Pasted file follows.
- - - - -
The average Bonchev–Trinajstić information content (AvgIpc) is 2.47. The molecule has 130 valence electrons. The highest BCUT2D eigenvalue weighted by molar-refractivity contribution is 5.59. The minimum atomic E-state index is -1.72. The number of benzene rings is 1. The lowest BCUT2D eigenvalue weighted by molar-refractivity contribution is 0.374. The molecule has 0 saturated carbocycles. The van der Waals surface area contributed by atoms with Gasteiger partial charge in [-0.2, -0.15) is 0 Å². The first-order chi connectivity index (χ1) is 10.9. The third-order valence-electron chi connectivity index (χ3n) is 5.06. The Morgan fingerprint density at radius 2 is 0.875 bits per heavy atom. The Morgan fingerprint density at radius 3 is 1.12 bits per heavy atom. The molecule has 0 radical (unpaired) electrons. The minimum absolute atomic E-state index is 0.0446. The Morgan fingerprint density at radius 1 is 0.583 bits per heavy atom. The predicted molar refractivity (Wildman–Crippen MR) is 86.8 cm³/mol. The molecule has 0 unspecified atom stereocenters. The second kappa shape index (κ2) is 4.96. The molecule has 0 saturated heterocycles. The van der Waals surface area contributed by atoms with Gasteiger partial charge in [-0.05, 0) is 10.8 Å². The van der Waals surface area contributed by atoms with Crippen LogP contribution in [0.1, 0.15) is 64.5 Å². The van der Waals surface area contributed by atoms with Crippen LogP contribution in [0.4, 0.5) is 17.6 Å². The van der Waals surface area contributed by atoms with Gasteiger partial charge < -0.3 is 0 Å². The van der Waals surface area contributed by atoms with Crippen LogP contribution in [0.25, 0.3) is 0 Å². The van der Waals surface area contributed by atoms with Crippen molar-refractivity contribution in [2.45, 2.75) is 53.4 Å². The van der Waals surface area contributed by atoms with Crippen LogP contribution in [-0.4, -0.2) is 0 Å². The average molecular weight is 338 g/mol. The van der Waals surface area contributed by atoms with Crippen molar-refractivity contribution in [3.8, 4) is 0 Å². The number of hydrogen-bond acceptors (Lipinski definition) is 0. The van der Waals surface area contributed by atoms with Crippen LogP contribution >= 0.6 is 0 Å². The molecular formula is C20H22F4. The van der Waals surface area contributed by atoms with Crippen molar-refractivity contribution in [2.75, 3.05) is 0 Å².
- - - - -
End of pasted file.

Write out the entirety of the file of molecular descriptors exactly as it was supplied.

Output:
The average Bonchev–Trinajstić information content (AvgIpc) is 2.47. The molecule has 130 valence electrons. The highest BCUT2D eigenvalue weighted by molar-refractivity contribution is 5.59. The minimum atomic E-state index is -1.72. The number of benzene rings is 1. The lowest BCUT2D eigenvalue weighted by molar-refractivity contribution is 0.374. The molecule has 0 saturated carbocycles. The van der Waals surface area contributed by atoms with Gasteiger partial charge in [-0.2, -0.15) is 0 Å². The first-order chi connectivity index (χ1) is 10.9. The third-order valence-electron chi connectivity index (χ3n) is 5.06. The Morgan fingerprint density at radius 2 is 0.875 bits per heavy atom. The Morgan fingerprint density at radius 3 is 1.12 bits per heavy atom. The molecule has 0 radical (unpaired) electrons. The minimum absolute atomic E-state index is 0.0446. The Morgan fingerprint density at radius 1 is 0.583 bits per heavy atom. The predicted molar refractivity (Wildman–Crippen MR) is 86.8 cm³/mol. The molecule has 0 unspecified atom stereocenters. The second kappa shape index (κ2) is 4.96. The molecule has 0 saturated heterocycles. The van der Waals surface area contributed by atoms with Gasteiger partial charge in [-0.05, 0) is 10.8 Å². The van der Waals surface area contributed by atoms with Crippen LogP contribution in [0.1, 0.15) is 64.5 Å². The van der Waals surface area contributed by atoms with Crippen LogP contribution in [0.4, 0.5) is 17.6 Å². The van der Waals surface area contributed by atoms with Gasteiger partial charge < -0.3 is 0 Å². The van der Waals surface area contributed by atoms with Crippen LogP contribution in [0.25, 0.3) is 0 Å². The van der Waals surface area contributed by atoms with Crippen molar-refractivity contribution in [2.45, 2.75) is 53.4 Å². The van der Waals surface area contributed by atoms with Crippen LogP contribution in [-0.4, -0.2) is 0 Å². The average molecular weight is 338 g/mol. The van der Waals surface area contributed by atoms with Crippen molar-refractivity contribution in [3.8, 4) is 0 Å². The number of hydrogen-bond acceptors (Lipinski definition) is 0. The van der Waals surface area contributed by atoms with Crippen LogP contribution >= 0.6 is 0 Å². The molecular formula is C20H22F4. The van der Waals surface area contributed by atoms with Crippen molar-refractivity contribution in [2.75, 3.05) is 0 Å².